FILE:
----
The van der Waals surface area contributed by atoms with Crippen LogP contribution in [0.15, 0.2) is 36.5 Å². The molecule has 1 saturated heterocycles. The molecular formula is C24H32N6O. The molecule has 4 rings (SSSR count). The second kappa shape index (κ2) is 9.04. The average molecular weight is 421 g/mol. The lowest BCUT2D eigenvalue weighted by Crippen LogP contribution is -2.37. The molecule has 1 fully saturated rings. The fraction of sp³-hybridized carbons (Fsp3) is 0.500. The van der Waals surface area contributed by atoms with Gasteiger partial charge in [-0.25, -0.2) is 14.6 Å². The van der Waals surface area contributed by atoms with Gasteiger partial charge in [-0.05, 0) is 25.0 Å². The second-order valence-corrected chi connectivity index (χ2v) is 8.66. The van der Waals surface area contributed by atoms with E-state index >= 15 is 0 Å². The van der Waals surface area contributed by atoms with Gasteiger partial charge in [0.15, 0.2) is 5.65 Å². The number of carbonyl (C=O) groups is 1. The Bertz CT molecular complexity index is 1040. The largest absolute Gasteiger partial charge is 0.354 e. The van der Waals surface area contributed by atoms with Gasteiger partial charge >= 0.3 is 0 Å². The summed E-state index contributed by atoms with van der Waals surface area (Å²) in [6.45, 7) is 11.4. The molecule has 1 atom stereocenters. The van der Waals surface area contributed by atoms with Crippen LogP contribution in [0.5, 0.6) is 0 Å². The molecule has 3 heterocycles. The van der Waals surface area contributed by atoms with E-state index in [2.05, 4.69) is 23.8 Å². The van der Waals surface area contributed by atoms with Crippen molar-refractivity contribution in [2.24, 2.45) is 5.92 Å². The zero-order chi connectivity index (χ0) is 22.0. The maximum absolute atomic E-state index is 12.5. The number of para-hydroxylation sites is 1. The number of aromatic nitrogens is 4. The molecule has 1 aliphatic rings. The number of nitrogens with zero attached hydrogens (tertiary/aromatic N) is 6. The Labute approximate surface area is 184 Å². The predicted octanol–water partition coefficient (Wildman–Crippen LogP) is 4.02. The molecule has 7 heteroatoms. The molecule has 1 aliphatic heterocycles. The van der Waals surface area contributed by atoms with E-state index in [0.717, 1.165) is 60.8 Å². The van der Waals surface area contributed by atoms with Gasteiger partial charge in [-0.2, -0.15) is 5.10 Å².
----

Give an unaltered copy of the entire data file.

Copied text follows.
The van der Waals surface area contributed by atoms with Crippen LogP contribution in [0.15, 0.2) is 36.5 Å². The molecule has 1 saturated heterocycles. The molecular formula is C24H32N6O. The molecule has 4 rings (SSSR count). The second kappa shape index (κ2) is 9.04. The average molecular weight is 421 g/mol. The lowest BCUT2D eigenvalue weighted by Crippen LogP contribution is -2.37. The molecule has 1 fully saturated rings. The fraction of sp³-hybridized carbons (Fsp3) is 0.500. The van der Waals surface area contributed by atoms with Gasteiger partial charge in [-0.25, -0.2) is 14.6 Å². The van der Waals surface area contributed by atoms with Gasteiger partial charge in [-0.05, 0) is 25.0 Å². The second-order valence-corrected chi connectivity index (χ2v) is 8.66. The van der Waals surface area contributed by atoms with E-state index >= 15 is 0 Å². The van der Waals surface area contributed by atoms with Gasteiger partial charge in [0.15, 0.2) is 5.65 Å². The number of carbonyl (C=O) groups is 1. The Bertz CT molecular complexity index is 1040. The largest absolute Gasteiger partial charge is 0.354 e. The van der Waals surface area contributed by atoms with Gasteiger partial charge >= 0.3 is 0 Å². The summed E-state index contributed by atoms with van der Waals surface area (Å²) in [6.45, 7) is 11.4. The molecule has 1 atom stereocenters. The van der Waals surface area contributed by atoms with Crippen LogP contribution in [0.5, 0.6) is 0 Å². The molecule has 3 heterocycles. The van der Waals surface area contributed by atoms with E-state index in [2.05, 4.69) is 23.8 Å². The van der Waals surface area contributed by atoms with Crippen molar-refractivity contribution in [2.24, 2.45) is 5.92 Å². The zero-order chi connectivity index (χ0) is 22.0. The maximum absolute atomic E-state index is 12.5. The number of para-hydroxylation sites is 1. The number of aromatic nitrogens is 4. The molecule has 1 aliphatic rings. The number of nitrogens with zero attached hydrogens (tertiary/aromatic N) is 6. The Labute approximate surface area is 184 Å². The predicted octanol–water partition coefficient (Wildman–Crippen LogP) is 4.02. The molecule has 7 heteroatoms. The molecule has 1 aliphatic heterocycles. The van der Waals surface area contributed by atoms with E-state index in [0.717, 1.165) is 60.8 Å². The van der Waals surface area contributed by atoms with Gasteiger partial charge in [-0.2, -0.15) is 5.10 Å².